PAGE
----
Teens whose parents use effective monitoring practices are less likely to make decisions that can negatively impact their health, such as having sex at an early age, smoking cigarettes, drinking alcohol, and being physically aggressive.
Parental monitoring includes the
- Expectations parents have for their teen's behavior
- Actions parents take to keep track of their teen
- Ways parents respond when their teen breaks the rules
Fact sheet describing how parents and families can monitor their teen more effectively
How can parents and families better monitor their teens?
CDC sponsored a panel of leading academic researchers in the field of parental monitoring to learn more about how parents can better monitor their teens. The findings from the panel led to the development of the book, Parental Monitoring of Adolescents: Current Perspectives for Researchers and Practitioners.1
The following selected actions reflect recommendations from experts in the field:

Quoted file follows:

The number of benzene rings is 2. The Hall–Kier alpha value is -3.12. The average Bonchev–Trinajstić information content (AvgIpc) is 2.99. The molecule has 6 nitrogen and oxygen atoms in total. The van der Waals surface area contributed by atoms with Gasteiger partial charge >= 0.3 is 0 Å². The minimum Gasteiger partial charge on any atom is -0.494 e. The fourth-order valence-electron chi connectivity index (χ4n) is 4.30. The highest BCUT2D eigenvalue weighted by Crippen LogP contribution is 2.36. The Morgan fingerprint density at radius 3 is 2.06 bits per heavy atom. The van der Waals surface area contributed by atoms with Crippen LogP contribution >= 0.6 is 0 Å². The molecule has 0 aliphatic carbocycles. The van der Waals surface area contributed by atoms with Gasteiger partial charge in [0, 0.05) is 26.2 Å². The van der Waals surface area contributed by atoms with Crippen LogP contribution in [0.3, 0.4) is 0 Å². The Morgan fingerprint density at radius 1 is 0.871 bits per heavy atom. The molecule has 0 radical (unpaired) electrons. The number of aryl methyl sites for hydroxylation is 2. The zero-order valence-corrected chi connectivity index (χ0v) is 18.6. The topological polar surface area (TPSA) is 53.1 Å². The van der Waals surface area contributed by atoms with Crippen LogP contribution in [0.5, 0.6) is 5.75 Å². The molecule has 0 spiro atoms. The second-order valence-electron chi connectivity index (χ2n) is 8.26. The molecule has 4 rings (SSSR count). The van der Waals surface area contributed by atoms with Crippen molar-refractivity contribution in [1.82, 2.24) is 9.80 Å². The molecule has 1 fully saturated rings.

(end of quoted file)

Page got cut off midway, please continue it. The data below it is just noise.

- Start monitoring in early childhood and continue monitoring consistently throughout the teen years
- Talk with your teen about the plans he or she has with friends, such as after-school activities, and where and when these will occur
- Clearly communicate expectations and explain the consequences for breaking rules
(More detailed action steps are provided in the CDC fact sheet: Monitoring Your Teen’s Activities: What Parents and Families Should Know, available at the top of this page.)
- Guilamo-Ramos V, Jaccard J, Dittus P. Parental Monitoring of Adolescents: Current Perspectives for Researchers and Practitioners. New York: Columbia University Press; 2010.